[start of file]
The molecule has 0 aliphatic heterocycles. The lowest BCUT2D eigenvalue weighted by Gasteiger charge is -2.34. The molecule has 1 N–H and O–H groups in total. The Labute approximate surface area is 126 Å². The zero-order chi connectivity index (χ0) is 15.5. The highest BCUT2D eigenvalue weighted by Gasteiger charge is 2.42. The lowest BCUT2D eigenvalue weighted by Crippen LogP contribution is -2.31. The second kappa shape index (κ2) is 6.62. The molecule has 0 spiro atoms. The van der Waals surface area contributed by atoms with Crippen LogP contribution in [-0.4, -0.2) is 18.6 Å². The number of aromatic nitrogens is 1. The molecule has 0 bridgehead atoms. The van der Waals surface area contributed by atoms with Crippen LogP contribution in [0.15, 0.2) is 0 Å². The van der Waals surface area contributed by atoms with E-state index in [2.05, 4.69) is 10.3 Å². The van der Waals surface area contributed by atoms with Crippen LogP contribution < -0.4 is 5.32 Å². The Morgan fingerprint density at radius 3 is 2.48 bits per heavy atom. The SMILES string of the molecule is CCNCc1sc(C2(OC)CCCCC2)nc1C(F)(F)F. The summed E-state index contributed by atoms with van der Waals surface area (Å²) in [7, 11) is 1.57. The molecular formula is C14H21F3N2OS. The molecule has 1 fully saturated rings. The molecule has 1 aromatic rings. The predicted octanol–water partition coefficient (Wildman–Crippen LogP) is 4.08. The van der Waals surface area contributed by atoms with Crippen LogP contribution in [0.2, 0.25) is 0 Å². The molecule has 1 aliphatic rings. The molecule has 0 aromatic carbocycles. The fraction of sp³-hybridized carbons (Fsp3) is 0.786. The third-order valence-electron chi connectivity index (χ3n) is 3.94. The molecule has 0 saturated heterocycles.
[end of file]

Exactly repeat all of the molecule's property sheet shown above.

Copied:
The molecule has 0 aliphatic heterocycles. The lowest BCUT2D eigenvalue weighted by Gasteiger charge is -2.34. The molecule has 1 N–H and O–H groups in total. The Labute approximate surface area is 126 Å². The zero-order chi connectivity index (χ0) is 15.5. The highest BCUT2D eigenvalue weighted by Gasteiger charge is 2.42. The lowest BCUT2D eigenvalue weighted by Crippen LogP contribution is -2.31. The second kappa shape index (κ2) is 6.62. The molecule has 0 spiro atoms. The van der Waals surface area contributed by atoms with Crippen LogP contribution in [-0.4, -0.2) is 18.6 Å². The number of aromatic nitrogens is 1. The molecule has 0 bridgehead atoms. The van der Waals surface area contributed by atoms with Crippen LogP contribution in [0.15, 0.2) is 0 Å². The van der Waals surface area contributed by atoms with E-state index in [2.05, 4.69) is 10.3 Å². The van der Waals surface area contributed by atoms with Crippen LogP contribution < -0.4 is 5.32 Å². The Morgan fingerprint density at radius 3 is 2.48 bits per heavy atom. The SMILES string of the molecule is CCNCc1sc(C2(OC)CCCCC2)nc1C(F)(F)F. The summed E-state index contributed by atoms with van der Waals surface area (Å²) in [7, 11) is 1.57. The molecular formula is C14H21F3N2OS. The molecule has 1 fully saturated rings. The molecule has 1 aromatic rings. The predicted octanol–water partition coefficient (Wildman–Crippen LogP) is 4.08. The van der Waals surface area contributed by atoms with Crippen LogP contribution in [0.2, 0.25) is 0 Å². The molecule has 1 aliphatic rings. The molecule has 0 aromatic carbocycles. The fraction of sp³-hybridized carbons (Fsp3) is 0.786. The third-order valence-electron chi connectivity index (χ3n) is 3.94. The molecule has 0 saturated heterocycles.